Subject: Re: conditions vs. call/cc
From: (Rob Warnock)
Date: Mon, 27 Sep 2004 22:42:32 -0500
Newsgroups: comp.lang.lisp
Message-ID: <>
Julian Stecklina  <> wrote:
| Rahul Jain <> writes:
| > Julian Stecklina <> writes:
| >> I want to write a function that reads from file descriptors, but does
| >> not block. But it would be nice, if I could write my program like a
| >> blocking one, as this is far simpler. What I need is some kind of
| >> non-local jumping from here to there.
| >
| > This sounds like CMUCL's SERVE-EVENT.
| The problem is to write non-blocking I/O as if it were blocking. So
| you would have the advantages of non-blocking I/O together with the
| simplicity of blocking I/O. serve-event cannot do this. My kqueue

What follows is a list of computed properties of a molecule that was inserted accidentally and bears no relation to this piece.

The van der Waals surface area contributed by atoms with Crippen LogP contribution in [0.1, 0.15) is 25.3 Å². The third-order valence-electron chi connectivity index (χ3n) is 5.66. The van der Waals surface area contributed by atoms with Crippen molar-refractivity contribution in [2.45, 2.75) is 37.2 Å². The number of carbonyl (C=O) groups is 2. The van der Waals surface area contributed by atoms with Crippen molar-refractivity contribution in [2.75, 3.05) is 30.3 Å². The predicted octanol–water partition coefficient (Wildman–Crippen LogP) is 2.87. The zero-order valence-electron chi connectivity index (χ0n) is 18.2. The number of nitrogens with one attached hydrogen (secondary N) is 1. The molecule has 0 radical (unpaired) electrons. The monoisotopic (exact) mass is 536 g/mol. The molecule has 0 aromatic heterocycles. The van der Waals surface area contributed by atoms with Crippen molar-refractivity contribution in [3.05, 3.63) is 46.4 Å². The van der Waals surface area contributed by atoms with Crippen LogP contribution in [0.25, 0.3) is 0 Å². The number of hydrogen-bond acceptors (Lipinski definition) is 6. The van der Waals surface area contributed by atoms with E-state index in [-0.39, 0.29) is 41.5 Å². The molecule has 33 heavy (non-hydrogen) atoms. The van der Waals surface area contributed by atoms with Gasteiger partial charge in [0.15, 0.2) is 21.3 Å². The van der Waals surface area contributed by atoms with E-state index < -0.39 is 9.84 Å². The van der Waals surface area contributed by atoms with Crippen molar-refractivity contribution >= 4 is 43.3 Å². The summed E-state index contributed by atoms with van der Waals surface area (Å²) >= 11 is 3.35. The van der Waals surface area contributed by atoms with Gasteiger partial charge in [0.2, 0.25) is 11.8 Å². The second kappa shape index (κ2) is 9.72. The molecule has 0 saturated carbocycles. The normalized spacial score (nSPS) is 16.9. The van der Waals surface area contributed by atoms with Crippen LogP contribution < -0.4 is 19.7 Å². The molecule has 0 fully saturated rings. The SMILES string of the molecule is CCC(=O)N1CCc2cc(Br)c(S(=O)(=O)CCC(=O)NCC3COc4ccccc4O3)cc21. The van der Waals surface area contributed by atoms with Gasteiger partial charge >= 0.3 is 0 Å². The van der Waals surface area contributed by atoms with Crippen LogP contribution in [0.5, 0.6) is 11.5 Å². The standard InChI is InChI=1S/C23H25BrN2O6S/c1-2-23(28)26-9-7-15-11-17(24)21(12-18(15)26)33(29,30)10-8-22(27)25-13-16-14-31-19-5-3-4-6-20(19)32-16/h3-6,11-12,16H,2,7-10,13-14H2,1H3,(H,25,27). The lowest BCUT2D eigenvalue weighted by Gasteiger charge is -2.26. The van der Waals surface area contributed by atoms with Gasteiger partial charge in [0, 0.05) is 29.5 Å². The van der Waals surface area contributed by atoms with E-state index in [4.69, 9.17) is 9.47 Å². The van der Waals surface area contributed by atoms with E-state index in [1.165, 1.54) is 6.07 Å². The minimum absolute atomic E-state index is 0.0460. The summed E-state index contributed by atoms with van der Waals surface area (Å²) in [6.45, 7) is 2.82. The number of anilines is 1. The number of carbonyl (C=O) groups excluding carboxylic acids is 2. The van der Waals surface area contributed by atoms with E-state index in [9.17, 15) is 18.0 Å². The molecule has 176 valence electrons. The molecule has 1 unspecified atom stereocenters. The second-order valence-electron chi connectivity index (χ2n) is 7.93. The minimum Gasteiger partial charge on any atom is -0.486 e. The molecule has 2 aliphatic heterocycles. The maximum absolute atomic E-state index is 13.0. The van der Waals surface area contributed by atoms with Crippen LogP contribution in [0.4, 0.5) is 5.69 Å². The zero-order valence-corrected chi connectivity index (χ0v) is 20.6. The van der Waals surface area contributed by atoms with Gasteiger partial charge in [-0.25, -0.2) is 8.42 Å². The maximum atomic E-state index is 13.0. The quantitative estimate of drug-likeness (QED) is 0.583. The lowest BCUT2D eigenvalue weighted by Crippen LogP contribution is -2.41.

| interface cannot do this either. Basically it does quite the same as
| serve-event: You can register events for file descriptors and when
| this event happens, your callback is called.

Perhaps the default I/O provided with CMUCL's "MP" (multiprogramming,
i.e., green threads) package [*not* SERVE-EVENT] might be what you want.
The main issue is that you have to spawn a separate thread (what "MP"
calls a "process") for each instance of a read/write loop that you want
to be independent of other such instances. For example, in a web server
you might spawn a separate thread for each HTTP request, and then use
(apparently) "blocking" I/O to service that request, while under the hood
CMUCL is actually using non-blocking I/O [and Unix "select()"] and doing
thread-switching for you as needed.

I have a web application server I wrote in CMUCL that uses that approach,
and it seems to work just fine. If one thread's I/O is slow (because one
remote client is using a slow dialup line) the other threads (HTTP requests)
continue to run at speed. And by calling ENSURE-IDLE-PROCESS-RUNNING
during the initialization of your app, the top-level REPL *also* runs as
a separate thread.


Rob Warnock			<>
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